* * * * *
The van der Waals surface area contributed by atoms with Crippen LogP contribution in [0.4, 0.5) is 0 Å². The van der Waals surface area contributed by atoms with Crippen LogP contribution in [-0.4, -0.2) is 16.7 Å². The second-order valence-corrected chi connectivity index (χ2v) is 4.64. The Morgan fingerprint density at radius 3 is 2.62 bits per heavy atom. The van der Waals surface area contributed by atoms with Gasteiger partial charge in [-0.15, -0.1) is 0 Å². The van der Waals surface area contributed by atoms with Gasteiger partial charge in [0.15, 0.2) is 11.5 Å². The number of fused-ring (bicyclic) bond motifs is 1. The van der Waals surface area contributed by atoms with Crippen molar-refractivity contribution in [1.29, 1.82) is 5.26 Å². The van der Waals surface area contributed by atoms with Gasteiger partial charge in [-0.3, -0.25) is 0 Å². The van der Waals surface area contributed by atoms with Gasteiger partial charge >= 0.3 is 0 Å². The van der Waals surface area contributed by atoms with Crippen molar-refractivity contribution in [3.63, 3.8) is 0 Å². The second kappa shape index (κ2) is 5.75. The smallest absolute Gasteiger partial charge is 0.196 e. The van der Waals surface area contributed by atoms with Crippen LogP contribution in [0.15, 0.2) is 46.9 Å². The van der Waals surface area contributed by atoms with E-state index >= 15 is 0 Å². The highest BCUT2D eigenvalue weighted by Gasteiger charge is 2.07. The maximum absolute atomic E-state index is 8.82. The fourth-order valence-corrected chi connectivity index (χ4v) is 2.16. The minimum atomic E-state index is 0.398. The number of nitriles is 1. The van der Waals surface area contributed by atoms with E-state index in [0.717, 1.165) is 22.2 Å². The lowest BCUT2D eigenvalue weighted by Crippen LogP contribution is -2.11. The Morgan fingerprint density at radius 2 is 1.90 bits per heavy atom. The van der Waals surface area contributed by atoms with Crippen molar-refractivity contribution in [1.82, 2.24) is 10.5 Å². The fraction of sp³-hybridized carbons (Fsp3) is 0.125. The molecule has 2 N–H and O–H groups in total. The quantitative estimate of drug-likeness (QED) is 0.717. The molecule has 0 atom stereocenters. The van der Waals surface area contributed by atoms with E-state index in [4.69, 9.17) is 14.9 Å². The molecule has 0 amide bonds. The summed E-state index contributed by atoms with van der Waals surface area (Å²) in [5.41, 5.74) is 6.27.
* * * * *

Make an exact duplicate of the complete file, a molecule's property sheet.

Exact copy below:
The van der Waals surface area contributed by atoms with Crippen LogP contribution in [0.4, 0.5) is 0 Å². The van der Waals surface area contributed by atoms with Crippen LogP contribution in [-0.4, -0.2) is 16.7 Å². The second-order valence-corrected chi connectivity index (χ2v) is 4.64. The Morgan fingerprint density at radius 3 is 2.62 bits per heavy atom. The van der Waals surface area contributed by atoms with Gasteiger partial charge in [-0.15, -0.1) is 0 Å². The van der Waals surface area contributed by atoms with Gasteiger partial charge in [0.15, 0.2) is 11.5 Å². The number of fused-ring (bicyclic) bond motifs is 1. The van der Waals surface area contributed by atoms with Crippen molar-refractivity contribution in [1.29, 1.82) is 5.26 Å². The van der Waals surface area contributed by atoms with Gasteiger partial charge in [-0.3, -0.25) is 0 Å². The van der Waals surface area contributed by atoms with Gasteiger partial charge >= 0.3 is 0 Å². The van der Waals surface area contributed by atoms with Crippen molar-refractivity contribution in [3.63, 3.8) is 0 Å². The second kappa shape index (κ2) is 5.75. The smallest absolute Gasteiger partial charge is 0.196 e. The van der Waals surface area contributed by atoms with Crippen LogP contribution in [0.15, 0.2) is 46.9 Å². The van der Waals surface area contributed by atoms with E-state index >= 15 is 0 Å². The highest BCUT2D eigenvalue weighted by Gasteiger charge is 2.07. The maximum absolute atomic E-state index is 8.82. The fourth-order valence-corrected chi connectivity index (χ4v) is 2.16. The minimum atomic E-state index is 0.398. The number of nitriles is 1. The van der Waals surface area contributed by atoms with E-state index in [0.717, 1.165) is 22.2 Å². The lowest BCUT2D eigenvalue weighted by Crippen LogP contribution is -2.11. The Morgan fingerprint density at radius 2 is 1.90 bits per heavy atom. The van der Waals surface area contributed by atoms with Crippen molar-refractivity contribution in [1.82, 2.24) is 10.5 Å². The fraction of sp³-hybridized carbons (Fsp3) is 0.125. The molecule has 2 N–H and O–H groups in total. The quantitative estimate of drug-likeness (QED) is 0.717. The molecule has 0 atom stereocenters. The van der Waals surface area contributed by atoms with E-state index in [4.69, 9.17) is 14.9 Å². The molecule has 0 amide bonds. The summed E-state index contributed by atoms with van der Waals surface area (Å²) in [5.41, 5.74) is 6.27.